Laurel Fay writes in a self-effacing way that some might describe as "dry" or "dull." However, self-effacement can be advantageous and it is a virtue of Shostakovich: A Life, for it contrasts refreshingly with the intemperate language that has recently been a feature of Shostakovich scholarship.

Students of Shostakovich have been crying out for a biography of the composer that is not blighted by Cold-War political prejudices, and we finally have it. Dr Fay provides us with a scrupulously balanced appraisal of the composer which fits neatly with her main argument that Shostakovich's life was more complex than the crude debates over Testimony would lead us to believe.

The man behind the myth

The overall image of the composer presented in Shostakovich: A Life is not the dissident of Testimony or the Hero of Socialist Labour of Soviet propaganda. It is of a patriotic individual who, like many others, felt threatened by the system, but, at the same time, was able to use it to his advantage.

Both the positive and negative features of Shostakovich's character and the many paradoxes and contradictions that characterised his activities and pronouncements are also noted, but Laurel Fay usually makes no attempt to explain them. This proves an eminently sensible decision in light of the problem of obtaining primary-source material. It is better not to draw rash and possibly inaccurate conclusions based on insufficient evidence, but better to wait until the evidence becomes available.

This is not to say that Shostakovich: A Life is completely devoid of interpretation. Laurel Fay is prepared to draw conclusions and pass judgement when she believes sufficient evidence is available to back her opinions up, and several of the contentious issues in Testimony are also discussed.

For instance, she questions the claim that the finale of the Fifth Symphony (1937) was deliberately composed in a restrained fashion to give the impression of rejoicing under duress in order to make an anti-Stalinist gesture. It is also suggested that the song cycle From Jewish Folk Poetry might not be Shostakovich's protest against late-Stalinist anti-Semitism, but the composer's attempt to protect himself in the wake of criticism by Andrey Zhdanov at the first Congress of the Composers' Union in February 1948 by composing precisely the sort of tuneful, folk-inspired music the authorities wanted to hear.

Laurel Fay also found no evidence to corroborate the claim in Testimony that the scherzo of the Tenth Symphony (1953) was a musical portrait of Stalin, or that the Eleventh Symphony had anything to do with Hungarian uprising as suggested by Lev Lebedinsky.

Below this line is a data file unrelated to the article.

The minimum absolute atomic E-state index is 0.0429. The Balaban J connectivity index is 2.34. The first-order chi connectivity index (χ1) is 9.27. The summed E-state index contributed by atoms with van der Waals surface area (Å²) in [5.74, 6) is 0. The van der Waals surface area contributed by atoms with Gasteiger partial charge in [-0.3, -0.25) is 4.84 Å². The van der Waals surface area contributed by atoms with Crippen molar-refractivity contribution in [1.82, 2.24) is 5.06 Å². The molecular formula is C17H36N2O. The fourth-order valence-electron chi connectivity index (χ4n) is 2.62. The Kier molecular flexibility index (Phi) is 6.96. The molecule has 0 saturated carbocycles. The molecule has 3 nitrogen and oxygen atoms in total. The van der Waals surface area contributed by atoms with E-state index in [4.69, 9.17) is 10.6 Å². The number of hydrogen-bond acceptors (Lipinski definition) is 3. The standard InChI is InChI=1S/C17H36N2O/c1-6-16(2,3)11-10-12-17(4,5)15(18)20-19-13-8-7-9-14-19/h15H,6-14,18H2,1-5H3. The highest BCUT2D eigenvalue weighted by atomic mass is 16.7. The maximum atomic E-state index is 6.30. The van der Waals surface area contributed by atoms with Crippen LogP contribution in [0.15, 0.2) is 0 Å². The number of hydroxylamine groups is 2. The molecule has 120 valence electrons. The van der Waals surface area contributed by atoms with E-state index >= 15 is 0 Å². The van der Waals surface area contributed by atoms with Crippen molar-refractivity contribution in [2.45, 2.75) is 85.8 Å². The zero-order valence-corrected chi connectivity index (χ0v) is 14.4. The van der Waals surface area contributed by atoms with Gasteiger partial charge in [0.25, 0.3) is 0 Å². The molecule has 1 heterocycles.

A biography of public life...

However, the primary aim of Shostakovich: A Life is not to debate issues raised by Testimony but to provide information about the composer's life. In this respect, particular praise should be awarded to the chapters in dealing with the 1920s, since they shed light on Shostakovich's activities during a period that we know comparatively little about. Shostakovich allegedly describes the period as his "misty youth" in Testimony, and that is about as far as we get. The later chapters, on the other hand, are stronger on personal matters, such as the composer's battle with ill health.

In general, however, Shostakovich: A Life is a biography of the composer's public life in terms of the circumstances surrounding the composition and performance of his music, rather than an exposé of his private life.

As a result, no doubt because of the lack of sources and Shostakovich's natural reticence, we learn very little about his relationship to other members of his family or about the family members themselves.

It would also have been interesting to find out more about Shostakovich's activities as First Secretary of the Russian branch of the Composers Union, since he expended a lot of time and energy over them, and how he coped with the demands of public office. He was elected a deputy in the Supreme Soviet for the town of Gorky and a member of Leningrad City Council at various moments during his life.

...not an analysis of his works

Shostakovich: A Lifewill disappoint those who are seeking an in-depth analysis of the compositional elements of Shostakovichs music. Laurel Fay seems to be in agreement with Ian MacDonald's claim that "value-free examination of that limited portion of the music which is representable by the score... cannot... by itself tell us anything of real consequence about this composer's [ie Shostakovich's] music."